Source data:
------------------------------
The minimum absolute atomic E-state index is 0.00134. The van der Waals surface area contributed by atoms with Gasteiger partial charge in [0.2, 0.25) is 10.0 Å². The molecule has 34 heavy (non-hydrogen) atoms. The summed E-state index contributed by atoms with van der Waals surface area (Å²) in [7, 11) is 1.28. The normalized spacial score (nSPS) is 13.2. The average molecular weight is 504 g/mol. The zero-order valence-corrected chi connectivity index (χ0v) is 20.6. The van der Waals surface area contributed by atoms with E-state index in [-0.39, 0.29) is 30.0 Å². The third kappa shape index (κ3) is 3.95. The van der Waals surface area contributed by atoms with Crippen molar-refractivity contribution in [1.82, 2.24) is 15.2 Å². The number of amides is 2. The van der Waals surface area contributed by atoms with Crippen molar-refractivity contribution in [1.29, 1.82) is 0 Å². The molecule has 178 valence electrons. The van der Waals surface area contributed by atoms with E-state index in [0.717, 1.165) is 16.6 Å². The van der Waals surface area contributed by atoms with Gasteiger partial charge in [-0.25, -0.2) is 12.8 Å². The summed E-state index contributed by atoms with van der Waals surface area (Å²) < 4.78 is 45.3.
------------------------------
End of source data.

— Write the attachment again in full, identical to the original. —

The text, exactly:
The minimum absolute atomic E-state index is 0.00134. The van der Waals surface area contributed by atoms with Gasteiger partial charge in [0.2, 0.25) is 10.0 Å². The molecule has 34 heavy (non-hydrogen) atoms. The summed E-state index contributed by atoms with van der Waals surface area (Å²) in [7, 11) is 1.28. The normalized spacial score (nSPS) is 13.2. The average molecular weight is 504 g/mol. The zero-order valence-corrected chi connectivity index (χ0v) is 20.6. The van der Waals surface area contributed by atoms with E-state index in [-0.39, 0.29) is 30.0 Å². The third kappa shape index (κ3) is 3.95. The van der Waals surface area contributed by atoms with Crippen molar-refractivity contribution in [1.82, 2.24) is 15.2 Å². The number of amides is 2. The van der Waals surface area contributed by atoms with Crippen molar-refractivity contribution in [1.29, 1.82) is 0 Å². The molecule has 178 valence electrons. The van der Waals surface area contributed by atoms with E-state index in [0.717, 1.165) is 16.6 Å². The van der Waals surface area contributed by atoms with Gasteiger partial charge in [-0.25, -0.2) is 12.8 Å². The summed E-state index contributed by atoms with van der Waals surface area (Å²) < 4.78 is 45.3.